Quantifying antibiotic resistance genes in environmental samples
Antimicrobial resistance (AMR) is one of the most pressing challenges of the 21st century. To address this issue, the "One Health" concept, which encompasses human, animal, and environmental health, has become a widely adopted framework for research, regulation, and mitigation efforts.
The Quadripartite, a joint organization comprising the World Health Organization (WHO), Food and Agriculture Organization of the United Nations (FAO), World Organization for Animal Health (WOAH), and UN Environment Program (UNEP), has released a research agenda aimed at preventing and mitigating antimicrobial resistance (AMR) in humans, animals, agriculture, and the environment across five themes: transmission, integrated surveillance, interventions, behavioral insights and change, and economics and policy.
Recently, the research team at the Center for Environmental Engineering Research, led by Professor Tong Zhang, Chair Professor (Water and Environmental Engineering) at the Department of Civil Engineering at the University of Hong Kong (HKU), and their international collaborators (comprising more than 40 co-authors from 30 institutions in 19 countries) have made significant strides in addressing this critical issue through their work on the Environmental Dimension of Antimicrobial Resistance.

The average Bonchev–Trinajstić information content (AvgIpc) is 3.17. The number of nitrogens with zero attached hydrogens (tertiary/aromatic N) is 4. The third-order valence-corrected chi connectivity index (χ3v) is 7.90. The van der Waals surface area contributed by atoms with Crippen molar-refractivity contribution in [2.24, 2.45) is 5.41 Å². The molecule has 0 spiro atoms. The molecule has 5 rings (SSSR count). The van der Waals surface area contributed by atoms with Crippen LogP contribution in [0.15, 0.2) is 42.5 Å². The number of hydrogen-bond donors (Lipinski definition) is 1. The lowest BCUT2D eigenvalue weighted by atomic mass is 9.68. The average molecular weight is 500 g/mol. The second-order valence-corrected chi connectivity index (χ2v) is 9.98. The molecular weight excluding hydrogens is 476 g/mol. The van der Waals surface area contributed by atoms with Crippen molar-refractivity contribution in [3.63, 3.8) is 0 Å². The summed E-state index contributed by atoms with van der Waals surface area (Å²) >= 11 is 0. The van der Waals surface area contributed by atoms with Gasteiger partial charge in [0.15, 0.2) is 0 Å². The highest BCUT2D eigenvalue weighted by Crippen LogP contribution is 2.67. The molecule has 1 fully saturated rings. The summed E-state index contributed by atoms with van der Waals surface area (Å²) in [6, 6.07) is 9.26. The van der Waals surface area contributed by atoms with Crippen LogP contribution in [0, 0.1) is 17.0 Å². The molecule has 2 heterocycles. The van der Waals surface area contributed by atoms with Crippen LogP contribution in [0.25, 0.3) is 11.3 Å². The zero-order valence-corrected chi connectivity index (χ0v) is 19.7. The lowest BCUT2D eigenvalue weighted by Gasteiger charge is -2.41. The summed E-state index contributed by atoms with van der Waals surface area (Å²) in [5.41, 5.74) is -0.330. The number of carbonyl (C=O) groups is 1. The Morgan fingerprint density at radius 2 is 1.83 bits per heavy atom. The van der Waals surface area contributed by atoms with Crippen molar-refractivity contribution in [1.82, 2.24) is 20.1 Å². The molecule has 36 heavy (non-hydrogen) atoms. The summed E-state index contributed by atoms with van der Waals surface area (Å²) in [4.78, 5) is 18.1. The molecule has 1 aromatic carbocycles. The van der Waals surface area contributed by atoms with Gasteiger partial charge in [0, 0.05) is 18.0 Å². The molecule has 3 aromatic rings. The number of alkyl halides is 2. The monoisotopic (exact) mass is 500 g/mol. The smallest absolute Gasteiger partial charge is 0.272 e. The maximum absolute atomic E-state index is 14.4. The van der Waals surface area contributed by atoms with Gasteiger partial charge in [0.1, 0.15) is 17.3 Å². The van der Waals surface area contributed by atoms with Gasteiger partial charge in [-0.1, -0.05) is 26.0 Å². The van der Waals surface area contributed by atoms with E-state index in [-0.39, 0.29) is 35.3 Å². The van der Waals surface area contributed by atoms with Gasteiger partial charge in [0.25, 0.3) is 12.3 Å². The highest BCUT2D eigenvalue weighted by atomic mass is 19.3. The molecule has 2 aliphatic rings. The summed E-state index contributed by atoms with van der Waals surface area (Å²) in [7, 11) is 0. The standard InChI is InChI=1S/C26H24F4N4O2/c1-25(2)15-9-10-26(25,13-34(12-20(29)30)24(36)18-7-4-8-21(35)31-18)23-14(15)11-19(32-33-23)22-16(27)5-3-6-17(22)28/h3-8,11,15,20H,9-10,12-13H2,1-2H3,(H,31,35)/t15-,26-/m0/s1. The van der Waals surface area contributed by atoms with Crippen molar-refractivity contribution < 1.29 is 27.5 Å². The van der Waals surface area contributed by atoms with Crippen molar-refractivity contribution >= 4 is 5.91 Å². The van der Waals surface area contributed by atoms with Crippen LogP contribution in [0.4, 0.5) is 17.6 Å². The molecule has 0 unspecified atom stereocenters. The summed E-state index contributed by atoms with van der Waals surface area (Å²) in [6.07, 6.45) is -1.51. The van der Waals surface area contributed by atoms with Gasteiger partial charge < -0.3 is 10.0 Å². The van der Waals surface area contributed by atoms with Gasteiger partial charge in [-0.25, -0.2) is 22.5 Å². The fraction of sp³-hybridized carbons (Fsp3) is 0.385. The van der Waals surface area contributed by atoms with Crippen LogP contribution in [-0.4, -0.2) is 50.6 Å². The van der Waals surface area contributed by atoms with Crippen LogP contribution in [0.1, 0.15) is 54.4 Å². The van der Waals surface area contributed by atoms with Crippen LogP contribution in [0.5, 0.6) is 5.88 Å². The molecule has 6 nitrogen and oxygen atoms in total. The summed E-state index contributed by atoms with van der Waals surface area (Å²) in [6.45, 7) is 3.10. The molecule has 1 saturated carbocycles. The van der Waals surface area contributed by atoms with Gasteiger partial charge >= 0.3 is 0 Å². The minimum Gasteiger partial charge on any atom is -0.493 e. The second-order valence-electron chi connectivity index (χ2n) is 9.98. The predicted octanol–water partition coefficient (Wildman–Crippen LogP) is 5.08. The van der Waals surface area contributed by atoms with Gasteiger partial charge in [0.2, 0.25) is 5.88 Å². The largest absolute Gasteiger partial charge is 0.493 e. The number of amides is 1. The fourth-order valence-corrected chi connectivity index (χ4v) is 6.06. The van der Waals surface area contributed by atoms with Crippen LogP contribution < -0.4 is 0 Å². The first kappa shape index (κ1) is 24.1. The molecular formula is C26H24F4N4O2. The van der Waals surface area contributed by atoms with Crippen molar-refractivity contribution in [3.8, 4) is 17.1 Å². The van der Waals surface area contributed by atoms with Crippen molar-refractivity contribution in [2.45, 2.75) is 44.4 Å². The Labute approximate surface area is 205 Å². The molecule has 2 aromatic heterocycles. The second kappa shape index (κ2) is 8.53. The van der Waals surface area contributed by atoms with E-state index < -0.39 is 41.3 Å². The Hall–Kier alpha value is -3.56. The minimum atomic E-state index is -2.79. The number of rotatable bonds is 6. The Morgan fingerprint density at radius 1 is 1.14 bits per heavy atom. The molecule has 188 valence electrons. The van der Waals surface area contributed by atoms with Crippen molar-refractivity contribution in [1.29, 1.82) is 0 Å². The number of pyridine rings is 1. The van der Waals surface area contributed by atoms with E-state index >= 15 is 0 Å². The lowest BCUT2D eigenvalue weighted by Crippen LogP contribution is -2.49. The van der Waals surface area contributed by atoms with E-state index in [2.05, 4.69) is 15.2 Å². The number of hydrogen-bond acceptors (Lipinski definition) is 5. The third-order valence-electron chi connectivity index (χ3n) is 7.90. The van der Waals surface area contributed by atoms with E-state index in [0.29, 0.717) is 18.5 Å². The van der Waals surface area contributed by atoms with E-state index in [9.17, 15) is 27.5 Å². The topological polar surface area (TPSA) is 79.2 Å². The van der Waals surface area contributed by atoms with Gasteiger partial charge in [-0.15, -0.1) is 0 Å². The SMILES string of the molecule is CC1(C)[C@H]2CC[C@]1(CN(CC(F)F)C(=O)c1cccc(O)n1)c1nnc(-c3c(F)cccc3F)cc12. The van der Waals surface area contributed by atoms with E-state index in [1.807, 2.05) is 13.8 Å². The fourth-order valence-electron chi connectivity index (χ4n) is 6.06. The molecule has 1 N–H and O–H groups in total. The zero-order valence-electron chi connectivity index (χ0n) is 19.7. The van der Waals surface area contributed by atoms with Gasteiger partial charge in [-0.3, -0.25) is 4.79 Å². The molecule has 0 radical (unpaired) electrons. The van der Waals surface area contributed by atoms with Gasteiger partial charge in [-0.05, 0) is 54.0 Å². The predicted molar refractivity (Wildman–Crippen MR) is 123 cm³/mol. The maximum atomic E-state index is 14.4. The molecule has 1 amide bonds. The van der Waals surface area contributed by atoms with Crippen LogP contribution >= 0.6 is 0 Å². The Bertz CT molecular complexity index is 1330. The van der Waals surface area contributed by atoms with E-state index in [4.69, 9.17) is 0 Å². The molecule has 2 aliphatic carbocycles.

The research paper was published in Environmental Science & Technology, titled "Toward a Universal Unit for Quantification of Antibiotic Resistance Genes in Environmental Samples."
A crucial aspect of integrated environmental AMR surveillance is developing a reliable and widely accepted approach for sharing standardized data across various researches and the international community. To this end, Professor Zhang and his team have proposed a universal unit (antibiotic resistance gene [ARG] copy per cell) for reporting biological measurements in research and regulation. This will enhance the comparability of multiple studies that employ different testing methods and approaches, ultimately contributing to more effective, globally coordinated surveillance efforts.
This groundbreaking work has the potential to significantly change current practices in the field and aid in the ongoing battle against AMR.
More information: Xiaole Yin et al, Toward a Universal Unit for Quantification of Antibiotic Resistance Genes in Environmental Samples, Environmental Science & Technology (2023). DOI: 10.1021/acs.est.3c00159
Journal information: Environmental Science & Technology
Provided by The University of Hong Kong